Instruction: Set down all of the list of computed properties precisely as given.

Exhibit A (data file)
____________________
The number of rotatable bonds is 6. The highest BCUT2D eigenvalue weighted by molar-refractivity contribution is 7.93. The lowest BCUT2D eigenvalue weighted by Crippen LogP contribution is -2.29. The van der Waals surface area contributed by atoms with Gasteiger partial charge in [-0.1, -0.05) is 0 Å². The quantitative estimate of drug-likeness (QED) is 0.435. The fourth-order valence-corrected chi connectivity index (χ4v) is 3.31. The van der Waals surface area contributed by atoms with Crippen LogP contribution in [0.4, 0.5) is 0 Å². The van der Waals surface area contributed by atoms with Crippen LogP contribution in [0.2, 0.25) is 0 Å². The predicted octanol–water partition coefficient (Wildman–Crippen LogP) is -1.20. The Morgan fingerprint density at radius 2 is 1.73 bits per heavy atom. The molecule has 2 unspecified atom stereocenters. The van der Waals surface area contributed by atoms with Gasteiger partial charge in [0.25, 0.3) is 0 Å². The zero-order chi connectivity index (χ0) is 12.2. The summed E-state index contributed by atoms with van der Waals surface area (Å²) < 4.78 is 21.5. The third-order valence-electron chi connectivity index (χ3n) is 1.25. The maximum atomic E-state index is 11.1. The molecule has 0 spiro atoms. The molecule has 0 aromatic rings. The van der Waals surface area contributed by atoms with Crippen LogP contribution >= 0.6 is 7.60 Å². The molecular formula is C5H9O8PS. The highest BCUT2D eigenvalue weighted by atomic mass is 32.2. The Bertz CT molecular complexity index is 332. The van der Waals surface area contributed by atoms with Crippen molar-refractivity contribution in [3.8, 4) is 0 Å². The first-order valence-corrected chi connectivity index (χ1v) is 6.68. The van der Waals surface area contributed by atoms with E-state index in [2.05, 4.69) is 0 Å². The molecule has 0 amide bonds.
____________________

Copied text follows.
The number of rotatable bonds is 6. The highest BCUT2D eigenvalue weighted by molar-refractivity contribution is 7.93. The lowest BCUT2D eigenvalue weighted by Crippen LogP contribution is -2.29. The van der Waals surface area contributed by atoms with Gasteiger partial charge in [-0.1, -0.05) is 0 Å². The quantitative estimate of drug-likeness (QED) is 0.435. The fourth-order valence-corrected chi connectivity index (χ4v) is 3.31. The van der Waals surface area contributed by atoms with Crippen LogP contribution in [0.4, 0.5) is 0 Å². The van der Waals surface area contributed by atoms with Crippen LogP contribution in [0.2, 0.25) is 0 Å². The predicted octanol–water partition coefficient (Wildman–Crippen LogP) is -1.20. The Morgan fingerprint density at radius 2 is 1.73 bits per heavy atom. The molecule has 2 unspecified atom stereocenters. The van der Waals surface area contributed by atoms with Gasteiger partial charge in [0.25, 0.3) is 0 Å². The zero-order chi connectivity index (χ0) is 12.2. The summed E-state index contributed by atoms with van der Waals surface area (Å²) < 4.78 is 21.5. The third-order valence-electron chi connectivity index (χ3n) is 1.25. The maximum atomic E-state index is 11.1. The molecule has 0 spiro atoms. The molecule has 0 aromatic rings. The van der Waals surface area contributed by atoms with Crippen LogP contribution >= 0.6 is 7.60 Å². The molecular formula is C5H9O8PS. The highest BCUT2D eigenvalue weighted by atomic mass is 32.2. The Bertz CT molecular complexity index is 332. The van der Waals surface area contributed by atoms with Crippen molar-refractivity contribution in [3.8, 4) is 0 Å². The first-order valence-corrected chi connectivity index (χ1v) is 6.68. The van der Waals surface area contributed by atoms with E-state index in [2.05, 4.69) is 0 Å². The molecule has 0 amide bonds.